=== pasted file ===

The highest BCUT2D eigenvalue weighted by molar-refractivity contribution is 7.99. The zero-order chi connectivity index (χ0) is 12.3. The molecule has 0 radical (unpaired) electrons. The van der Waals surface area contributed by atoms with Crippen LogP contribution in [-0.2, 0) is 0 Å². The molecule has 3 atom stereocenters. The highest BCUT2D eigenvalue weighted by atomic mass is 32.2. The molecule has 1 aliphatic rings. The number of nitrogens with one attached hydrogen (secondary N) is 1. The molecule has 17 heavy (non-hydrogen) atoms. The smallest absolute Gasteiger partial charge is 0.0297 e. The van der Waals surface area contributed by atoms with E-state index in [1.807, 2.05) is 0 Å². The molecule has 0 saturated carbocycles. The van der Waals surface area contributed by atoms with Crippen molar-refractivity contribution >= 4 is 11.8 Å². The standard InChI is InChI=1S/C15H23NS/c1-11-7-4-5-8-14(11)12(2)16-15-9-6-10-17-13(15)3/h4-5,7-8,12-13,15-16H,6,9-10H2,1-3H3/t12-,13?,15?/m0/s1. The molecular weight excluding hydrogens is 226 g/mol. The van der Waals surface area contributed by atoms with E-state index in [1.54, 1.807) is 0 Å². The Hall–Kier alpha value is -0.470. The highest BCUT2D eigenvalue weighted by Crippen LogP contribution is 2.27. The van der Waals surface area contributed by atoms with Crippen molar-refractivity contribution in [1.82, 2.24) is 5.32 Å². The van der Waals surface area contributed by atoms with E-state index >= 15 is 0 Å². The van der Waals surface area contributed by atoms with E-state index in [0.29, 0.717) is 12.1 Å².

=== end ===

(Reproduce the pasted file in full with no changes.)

The highest BCUT2D eigenvalue weighted by molar-refractivity contribution is 7.99. The zero-order chi connectivity index (χ0) is 12.3. The molecule has 0 radical (unpaired) electrons. The van der Waals surface area contributed by atoms with Crippen LogP contribution in [-0.2, 0) is 0 Å². The molecule has 3 atom stereocenters. The highest BCUT2D eigenvalue weighted by atomic mass is 32.2. The molecule has 1 aliphatic rings. The number of nitrogens with one attached hydrogen (secondary N) is 1. The molecule has 17 heavy (non-hydrogen) atoms. The smallest absolute Gasteiger partial charge is 0.0297 e. The van der Waals surface area contributed by atoms with E-state index in [1.807, 2.05) is 0 Å². The molecule has 0 saturated carbocycles. The van der Waals surface area contributed by atoms with Crippen molar-refractivity contribution >= 4 is 11.8 Å². The standard InChI is InChI=1S/C15H23NS/c1-11-7-4-5-8-14(11)12(2)16-15-9-6-10-17-13(15)3/h4-5,7-8,12-13,15-16H,6,9-10H2,1-3H3/t12-,13?,15?/m0/s1. The molecular weight excluding hydrogens is 226 g/mol. The van der Waals surface area contributed by atoms with E-state index in [1.54, 1.807) is 0 Å². The Hall–Kier alpha value is -0.470. The highest BCUT2D eigenvalue weighted by Crippen LogP contribution is 2.27. The van der Waals surface area contributed by atoms with Crippen molar-refractivity contribution in [1.82, 2.24) is 5.32 Å². The van der Waals surface area contributed by atoms with E-state index >= 15 is 0 Å². The van der Waals surface area contributed by atoms with E-state index in [0.29, 0.717) is 12.1 Å².